I don't know if this would be a book for everyone. There are certain some loose aspects. I don't fully agree with all the choices the character makes at the end. There are invocations into religion and higher powers that prattle into little debates and discussions in the back of my mind. I question the actions of a certain doctor/therapist. There is a cliff at the end of the book that I know certain readers would beg for a glider to end that hanging. If there is such a sequel, I don't think I want to read it. The ending reminds me in some ways of a reverse The Graveyard Book by Neil Gaiman. Like with Bod, Christian's story doesn't end; the book does. I'm okay with that. After all, the main story is about the power of drawing and what happened to the little town of Winter when the Nazis came to live there....more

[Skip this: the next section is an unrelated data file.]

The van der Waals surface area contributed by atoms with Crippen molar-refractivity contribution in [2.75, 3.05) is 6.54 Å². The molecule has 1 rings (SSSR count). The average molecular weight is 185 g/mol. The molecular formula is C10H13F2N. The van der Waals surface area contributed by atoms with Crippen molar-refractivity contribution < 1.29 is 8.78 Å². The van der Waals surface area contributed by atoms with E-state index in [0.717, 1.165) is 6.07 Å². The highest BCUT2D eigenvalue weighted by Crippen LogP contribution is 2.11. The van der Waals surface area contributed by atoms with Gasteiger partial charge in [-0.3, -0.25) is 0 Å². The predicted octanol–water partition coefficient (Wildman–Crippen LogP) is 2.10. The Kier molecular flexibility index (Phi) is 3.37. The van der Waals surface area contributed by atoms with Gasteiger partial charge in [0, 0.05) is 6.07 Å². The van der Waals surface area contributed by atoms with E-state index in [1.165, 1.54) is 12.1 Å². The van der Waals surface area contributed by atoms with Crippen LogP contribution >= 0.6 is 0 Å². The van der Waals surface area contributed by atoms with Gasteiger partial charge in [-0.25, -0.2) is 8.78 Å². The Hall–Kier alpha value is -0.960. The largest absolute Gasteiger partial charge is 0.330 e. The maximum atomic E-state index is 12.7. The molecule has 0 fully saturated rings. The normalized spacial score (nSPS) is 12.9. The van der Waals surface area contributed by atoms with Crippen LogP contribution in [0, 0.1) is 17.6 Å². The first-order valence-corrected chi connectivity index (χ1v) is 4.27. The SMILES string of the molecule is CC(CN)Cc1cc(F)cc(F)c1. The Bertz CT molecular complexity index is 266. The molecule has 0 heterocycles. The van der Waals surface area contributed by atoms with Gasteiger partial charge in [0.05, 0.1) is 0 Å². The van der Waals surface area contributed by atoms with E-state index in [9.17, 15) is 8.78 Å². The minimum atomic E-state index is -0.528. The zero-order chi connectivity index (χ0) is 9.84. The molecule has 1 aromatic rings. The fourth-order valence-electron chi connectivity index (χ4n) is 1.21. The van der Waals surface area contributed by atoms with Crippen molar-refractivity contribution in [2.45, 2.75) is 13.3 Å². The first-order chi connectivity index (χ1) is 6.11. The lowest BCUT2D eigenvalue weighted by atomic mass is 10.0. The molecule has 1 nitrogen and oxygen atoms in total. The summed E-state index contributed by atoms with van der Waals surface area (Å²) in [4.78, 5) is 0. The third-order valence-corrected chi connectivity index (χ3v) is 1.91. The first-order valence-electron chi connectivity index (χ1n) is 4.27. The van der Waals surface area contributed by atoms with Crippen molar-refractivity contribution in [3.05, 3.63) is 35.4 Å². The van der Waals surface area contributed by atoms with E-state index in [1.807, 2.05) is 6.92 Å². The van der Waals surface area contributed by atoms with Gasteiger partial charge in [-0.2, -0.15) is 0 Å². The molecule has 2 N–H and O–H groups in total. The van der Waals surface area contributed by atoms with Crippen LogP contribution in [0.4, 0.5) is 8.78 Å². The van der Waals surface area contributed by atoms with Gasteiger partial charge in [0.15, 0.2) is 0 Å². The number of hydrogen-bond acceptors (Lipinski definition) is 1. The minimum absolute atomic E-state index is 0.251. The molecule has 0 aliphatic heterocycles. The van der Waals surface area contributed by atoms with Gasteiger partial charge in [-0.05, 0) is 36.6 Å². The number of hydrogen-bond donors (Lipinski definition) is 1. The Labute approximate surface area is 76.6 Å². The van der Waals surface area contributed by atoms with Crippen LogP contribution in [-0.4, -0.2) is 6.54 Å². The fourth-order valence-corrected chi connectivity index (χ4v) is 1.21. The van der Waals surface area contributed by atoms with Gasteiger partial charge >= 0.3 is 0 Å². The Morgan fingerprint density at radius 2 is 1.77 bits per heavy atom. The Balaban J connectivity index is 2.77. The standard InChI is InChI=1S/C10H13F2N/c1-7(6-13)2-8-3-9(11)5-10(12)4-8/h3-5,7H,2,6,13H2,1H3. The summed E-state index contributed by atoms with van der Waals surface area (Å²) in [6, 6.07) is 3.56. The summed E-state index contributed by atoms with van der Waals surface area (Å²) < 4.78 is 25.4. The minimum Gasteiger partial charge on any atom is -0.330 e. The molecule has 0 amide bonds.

I will admit to having not read the book. However, I was interested.. until I read the description. I'll just put it nice and simple:
NOT ALL GEEKS AREI will admit to having not read the book. However, I was interested.. until I read the description. I'll just put it nice and simple:
NOT ALL GEEKS ARE GUYS!
Added on December 11, 2013:
Given that this short little review continues to get likes and comments, I thought I should comment further as to why I originally posted it. As of the time of this posting, I still have not read this book. I turned down the author's offer of an ARC due to having too many aggravating things going on in my life at the time (and said aggravations have not lessened sadly) and could not dedicate the time to give the book a decent review. That being said, I have noticed that the book is available at my local library, so I'll give it a grab after the holidays.